Target Health Blog

Brain Circuits Identified for Reward-Seeking and Avoidance Behavior

September 17, 2018

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Behavior
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Responding appropriately to aversive or rewarding stimuli is essential for survival. This requires fine-tuned regulation of brain systems that enable rapid responses to changes in the environment, such as those involved in sleep, wakefulness, stress, and reward-seeking. These same brain systems are often dysregulated in addiction and other psychiatric conditions. According to an article published in Nature Neuroscience (August 2018), previously unknown brain pathways have been identified in mice for reward-seeking and avoidance behavior. These results should have relevance for mental health and addiction research. These study results may help untangle multiple psychiatric conditions, including alcohol use disorder, anxiety disorders, insomnia, and depression in humans.

For the study, the authors looked at the extended amygdala, a brain region involved in fear, arousal, and emotional processing and which plays a significant role in drug and alcohol addiction.  They then focused on a part of this structure known as the bed nucleus of stria terminalis (BNST), which connects the extended amygdala to the hypothalamus, a brain region that regulates sleep, appetite, and body temperature. The hypothalamus is also thought to promote both negative and positive emotional states, and that a better understanding of how the BNST and hypothalamus work to coordinate emotion-related behavior could shed light on the emotional processes dysregulated in addiction.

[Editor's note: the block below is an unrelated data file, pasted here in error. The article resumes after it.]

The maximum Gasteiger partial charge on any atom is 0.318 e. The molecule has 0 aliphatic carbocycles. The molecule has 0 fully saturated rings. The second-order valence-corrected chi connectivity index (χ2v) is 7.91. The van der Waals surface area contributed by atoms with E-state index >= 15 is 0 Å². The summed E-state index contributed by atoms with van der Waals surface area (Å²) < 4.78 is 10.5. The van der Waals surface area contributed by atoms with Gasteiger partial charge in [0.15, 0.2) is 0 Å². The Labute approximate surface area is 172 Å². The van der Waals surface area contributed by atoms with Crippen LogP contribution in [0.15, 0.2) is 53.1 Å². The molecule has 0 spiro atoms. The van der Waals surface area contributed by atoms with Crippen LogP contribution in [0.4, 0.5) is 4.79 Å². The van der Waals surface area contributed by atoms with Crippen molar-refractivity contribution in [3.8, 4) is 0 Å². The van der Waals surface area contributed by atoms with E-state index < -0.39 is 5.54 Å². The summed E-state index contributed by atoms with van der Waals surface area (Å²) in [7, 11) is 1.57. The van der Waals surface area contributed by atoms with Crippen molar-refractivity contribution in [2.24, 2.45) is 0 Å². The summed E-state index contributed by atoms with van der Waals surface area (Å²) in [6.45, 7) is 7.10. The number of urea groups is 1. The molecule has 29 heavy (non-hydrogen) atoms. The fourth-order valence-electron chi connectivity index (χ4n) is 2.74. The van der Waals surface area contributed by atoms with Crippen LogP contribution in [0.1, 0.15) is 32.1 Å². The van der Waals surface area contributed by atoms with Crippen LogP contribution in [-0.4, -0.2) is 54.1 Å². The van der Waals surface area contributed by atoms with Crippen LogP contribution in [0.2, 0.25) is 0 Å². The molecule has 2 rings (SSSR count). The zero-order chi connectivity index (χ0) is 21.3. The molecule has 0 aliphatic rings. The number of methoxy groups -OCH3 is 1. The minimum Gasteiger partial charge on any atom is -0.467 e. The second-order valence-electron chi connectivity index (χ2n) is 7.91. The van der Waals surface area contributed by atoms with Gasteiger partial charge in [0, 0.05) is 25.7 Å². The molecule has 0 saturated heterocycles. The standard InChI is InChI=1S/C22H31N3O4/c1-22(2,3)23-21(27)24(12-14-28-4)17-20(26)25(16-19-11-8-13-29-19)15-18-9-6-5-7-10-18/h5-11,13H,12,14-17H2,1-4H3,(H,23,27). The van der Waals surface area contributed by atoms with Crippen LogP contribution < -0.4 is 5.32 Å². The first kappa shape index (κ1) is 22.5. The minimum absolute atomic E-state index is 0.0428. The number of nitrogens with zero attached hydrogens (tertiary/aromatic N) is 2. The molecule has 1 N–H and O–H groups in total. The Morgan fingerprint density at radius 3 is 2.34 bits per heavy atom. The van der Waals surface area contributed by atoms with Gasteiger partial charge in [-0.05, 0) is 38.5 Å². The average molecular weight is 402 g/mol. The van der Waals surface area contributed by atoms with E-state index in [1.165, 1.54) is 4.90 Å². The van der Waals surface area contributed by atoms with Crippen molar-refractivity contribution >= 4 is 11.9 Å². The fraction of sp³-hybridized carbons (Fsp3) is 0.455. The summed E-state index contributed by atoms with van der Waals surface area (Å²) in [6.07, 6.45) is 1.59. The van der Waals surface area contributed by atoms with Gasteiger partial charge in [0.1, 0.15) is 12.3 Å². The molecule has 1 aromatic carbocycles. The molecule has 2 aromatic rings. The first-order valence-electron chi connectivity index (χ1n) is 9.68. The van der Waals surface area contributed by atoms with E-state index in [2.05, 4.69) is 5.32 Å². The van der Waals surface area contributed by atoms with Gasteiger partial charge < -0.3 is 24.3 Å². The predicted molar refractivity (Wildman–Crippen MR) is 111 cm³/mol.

To map the brain circuitry between the BNST and the hypothalamus, the authors exposed mice to rewarding and aversive stimuli, and then visualized and manipulated the activity of neurons using fiber optic techniques. The study identified two distinct subpopulations of neurons in the BNST that connect to separate populations of neurons in the lateral hypothalamus. These parallel circuits drove opposing emotional states: avoidance (aversion) and approach (preference). Different neurotransmitters were linked to aversion and preference within these neurocircuits - corticotropin releasing factor was involved in aversion, while cholecystokinin played a role in preference.

According to the authors, the discovery of the unique and opposing influences of these specific BNST to LH circuits may be broadly relevant to the fields of neuroscience and mental health, and that future studies of the BNST to LH pathways will inform the development of improved therapeutic approaches for psychiatric disorders.

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